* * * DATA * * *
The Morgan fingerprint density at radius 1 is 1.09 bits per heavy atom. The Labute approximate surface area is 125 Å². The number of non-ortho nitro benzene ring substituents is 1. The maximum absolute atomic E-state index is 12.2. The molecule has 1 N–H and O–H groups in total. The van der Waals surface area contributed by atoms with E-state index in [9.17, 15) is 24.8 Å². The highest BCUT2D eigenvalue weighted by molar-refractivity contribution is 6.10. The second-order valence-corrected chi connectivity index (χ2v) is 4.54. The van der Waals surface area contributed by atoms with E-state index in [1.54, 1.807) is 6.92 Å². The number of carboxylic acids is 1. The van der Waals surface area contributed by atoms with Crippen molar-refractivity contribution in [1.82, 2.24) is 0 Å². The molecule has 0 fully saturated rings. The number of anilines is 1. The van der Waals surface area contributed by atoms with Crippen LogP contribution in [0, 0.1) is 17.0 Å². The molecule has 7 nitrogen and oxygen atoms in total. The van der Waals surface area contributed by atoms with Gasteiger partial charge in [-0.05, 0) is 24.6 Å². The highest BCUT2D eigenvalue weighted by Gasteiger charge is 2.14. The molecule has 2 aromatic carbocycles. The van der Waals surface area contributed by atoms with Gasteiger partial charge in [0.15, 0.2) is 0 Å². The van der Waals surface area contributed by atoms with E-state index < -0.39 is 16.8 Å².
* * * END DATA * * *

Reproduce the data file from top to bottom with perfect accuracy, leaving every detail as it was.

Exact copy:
The Morgan fingerprint density at radius 1 is 1.09 bits per heavy atom. The Labute approximate surface area is 125 Å². The number of non-ortho nitro benzene ring substituents is 1. The maximum absolute atomic E-state index is 12.2. The molecule has 1 N–H and O–H groups in total. The van der Waals surface area contributed by atoms with E-state index in [9.17, 15) is 24.8 Å². The highest BCUT2D eigenvalue weighted by molar-refractivity contribution is 6.10. The second-order valence-corrected chi connectivity index (χ2v) is 4.54. The van der Waals surface area contributed by atoms with E-state index in [1.54, 1.807) is 6.92 Å². The number of carboxylic acids is 1. The van der Waals surface area contributed by atoms with Crippen molar-refractivity contribution in [1.82, 2.24) is 0 Å². The molecule has 0 fully saturated rings. The number of anilines is 1. The van der Waals surface area contributed by atoms with Crippen LogP contribution in [0, 0.1) is 17.0 Å². The molecule has 7 nitrogen and oxygen atoms in total. The van der Waals surface area contributed by atoms with Gasteiger partial charge in [-0.05, 0) is 24.6 Å². The highest BCUT2D eigenvalue weighted by Gasteiger charge is 2.14. The molecule has 2 aromatic carbocycles. The van der Waals surface area contributed by atoms with Gasteiger partial charge in [0.15, 0.2) is 0 Å². The van der Waals surface area contributed by atoms with E-state index < -0.39 is 16.8 Å².